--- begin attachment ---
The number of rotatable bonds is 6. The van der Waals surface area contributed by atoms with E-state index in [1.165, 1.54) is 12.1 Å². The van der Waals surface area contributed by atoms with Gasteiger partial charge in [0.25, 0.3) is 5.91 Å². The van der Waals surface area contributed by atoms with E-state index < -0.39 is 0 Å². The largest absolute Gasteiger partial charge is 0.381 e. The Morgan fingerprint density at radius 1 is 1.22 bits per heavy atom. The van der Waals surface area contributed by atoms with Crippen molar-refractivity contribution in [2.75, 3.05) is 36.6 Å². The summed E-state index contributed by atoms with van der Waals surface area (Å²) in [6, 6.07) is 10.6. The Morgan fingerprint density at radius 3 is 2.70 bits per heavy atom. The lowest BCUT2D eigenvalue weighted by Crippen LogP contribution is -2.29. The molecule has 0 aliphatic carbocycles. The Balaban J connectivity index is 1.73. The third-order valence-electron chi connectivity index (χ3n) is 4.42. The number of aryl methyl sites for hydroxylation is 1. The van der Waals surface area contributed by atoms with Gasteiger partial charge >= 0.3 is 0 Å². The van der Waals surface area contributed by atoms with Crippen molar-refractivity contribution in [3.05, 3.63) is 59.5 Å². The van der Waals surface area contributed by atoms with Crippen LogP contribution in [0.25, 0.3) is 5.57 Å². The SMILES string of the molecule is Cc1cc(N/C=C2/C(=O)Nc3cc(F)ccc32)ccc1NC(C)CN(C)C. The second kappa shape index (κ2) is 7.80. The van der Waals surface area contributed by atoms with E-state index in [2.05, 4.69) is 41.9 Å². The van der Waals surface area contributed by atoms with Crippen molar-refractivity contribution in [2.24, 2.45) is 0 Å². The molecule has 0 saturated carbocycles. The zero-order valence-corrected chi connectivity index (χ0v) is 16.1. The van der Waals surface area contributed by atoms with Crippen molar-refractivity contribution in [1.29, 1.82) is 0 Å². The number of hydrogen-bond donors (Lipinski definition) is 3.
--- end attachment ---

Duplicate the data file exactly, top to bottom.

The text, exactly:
The number of rotatable bonds is 6. The van der Waals surface area contributed by atoms with E-state index in [1.165, 1.54) is 12.1 Å². The van der Waals surface area contributed by atoms with Gasteiger partial charge in [0.25, 0.3) is 5.91 Å². The van der Waals surface area contributed by atoms with E-state index < -0.39 is 0 Å². The largest absolute Gasteiger partial charge is 0.381 e. The Morgan fingerprint density at radius 1 is 1.22 bits per heavy atom. The van der Waals surface area contributed by atoms with Crippen molar-refractivity contribution in [2.75, 3.05) is 36.6 Å². The summed E-state index contributed by atoms with van der Waals surface area (Å²) in [6, 6.07) is 10.6. The Morgan fingerprint density at radius 3 is 2.70 bits per heavy atom. The lowest BCUT2D eigenvalue weighted by Crippen LogP contribution is -2.29. The molecule has 0 aliphatic carbocycles. The Balaban J connectivity index is 1.73. The third-order valence-electron chi connectivity index (χ3n) is 4.42. The number of aryl methyl sites for hydroxylation is 1. The van der Waals surface area contributed by atoms with Gasteiger partial charge >= 0.3 is 0 Å². The van der Waals surface area contributed by atoms with Crippen molar-refractivity contribution in [3.05, 3.63) is 59.5 Å². The van der Waals surface area contributed by atoms with Crippen LogP contribution in [0.25, 0.3) is 5.57 Å². The SMILES string of the molecule is Cc1cc(N/C=C2/C(=O)Nc3cc(F)ccc32)ccc1NC(C)CN(C)C. The second kappa shape index (κ2) is 7.80. The van der Waals surface area contributed by atoms with E-state index in [2.05, 4.69) is 41.9 Å². The van der Waals surface area contributed by atoms with Crippen molar-refractivity contribution in [2.24, 2.45) is 0 Å². The molecule has 0 saturated carbocycles. The zero-order valence-corrected chi connectivity index (χ0v) is 16.1. The van der Waals surface area contributed by atoms with Crippen molar-refractivity contribution in [1.29, 1.82) is 0 Å². The number of hydrogen-bond donors (Lipinski definition) is 3.